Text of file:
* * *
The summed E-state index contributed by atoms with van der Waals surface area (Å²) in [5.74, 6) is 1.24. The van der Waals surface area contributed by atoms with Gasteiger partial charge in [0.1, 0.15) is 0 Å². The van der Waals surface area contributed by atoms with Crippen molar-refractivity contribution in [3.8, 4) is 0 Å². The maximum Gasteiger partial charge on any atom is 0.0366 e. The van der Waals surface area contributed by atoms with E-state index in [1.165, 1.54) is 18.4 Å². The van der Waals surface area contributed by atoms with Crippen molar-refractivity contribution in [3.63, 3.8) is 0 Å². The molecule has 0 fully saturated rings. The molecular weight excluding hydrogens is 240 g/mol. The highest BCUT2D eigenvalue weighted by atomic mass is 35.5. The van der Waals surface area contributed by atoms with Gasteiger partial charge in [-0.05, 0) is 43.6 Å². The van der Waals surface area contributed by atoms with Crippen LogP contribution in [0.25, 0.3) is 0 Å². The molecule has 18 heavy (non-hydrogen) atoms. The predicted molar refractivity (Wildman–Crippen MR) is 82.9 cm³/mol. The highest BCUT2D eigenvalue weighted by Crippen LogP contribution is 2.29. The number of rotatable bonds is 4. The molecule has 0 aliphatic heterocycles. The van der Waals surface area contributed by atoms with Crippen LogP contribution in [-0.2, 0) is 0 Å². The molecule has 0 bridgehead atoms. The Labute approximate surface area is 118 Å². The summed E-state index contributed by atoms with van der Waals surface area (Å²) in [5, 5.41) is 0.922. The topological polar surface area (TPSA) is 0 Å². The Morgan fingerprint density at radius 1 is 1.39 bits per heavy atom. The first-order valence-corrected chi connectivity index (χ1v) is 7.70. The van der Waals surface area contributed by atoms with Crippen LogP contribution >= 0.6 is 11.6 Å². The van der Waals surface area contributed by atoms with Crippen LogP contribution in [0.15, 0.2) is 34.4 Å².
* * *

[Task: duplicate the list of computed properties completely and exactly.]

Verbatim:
The summed E-state index contributed by atoms with van der Waals surface area (Å²) in [5.74, 6) is 1.24. The van der Waals surface area contributed by atoms with Gasteiger partial charge in [0.1, 0.15) is 0 Å². The van der Waals surface area contributed by atoms with Crippen molar-refractivity contribution in [3.8, 4) is 0 Å². The maximum Gasteiger partial charge on any atom is 0.0366 e. The van der Waals surface area contributed by atoms with E-state index in [1.165, 1.54) is 18.4 Å². The van der Waals surface area contributed by atoms with Crippen molar-refractivity contribution in [3.63, 3.8) is 0 Å². The molecule has 0 fully saturated rings. The molecular weight excluding hydrogens is 240 g/mol. The highest BCUT2D eigenvalue weighted by atomic mass is 35.5. The van der Waals surface area contributed by atoms with Gasteiger partial charge in [-0.05, 0) is 43.6 Å². The van der Waals surface area contributed by atoms with Crippen LogP contribution in [0.25, 0.3) is 0 Å². The molecule has 18 heavy (non-hydrogen) atoms. The predicted molar refractivity (Wildman–Crippen MR) is 82.9 cm³/mol. The highest BCUT2D eigenvalue weighted by Crippen LogP contribution is 2.29. The number of rotatable bonds is 4. The molecule has 0 aliphatic heterocycles. The van der Waals surface area contributed by atoms with Crippen LogP contribution in [-0.2, 0) is 0 Å². The molecule has 0 bridgehead atoms. The Labute approximate surface area is 118 Å². The summed E-state index contributed by atoms with van der Waals surface area (Å²) in [5, 5.41) is 0.922. The topological polar surface area (TPSA) is 0 Å². The Morgan fingerprint density at radius 1 is 1.39 bits per heavy atom. The first-order valence-corrected chi connectivity index (χ1v) is 7.70. The van der Waals surface area contributed by atoms with Crippen LogP contribution >= 0.6 is 11.6 Å². The van der Waals surface area contributed by atoms with Crippen LogP contribution in [0.15, 0.2) is 34.4 Å².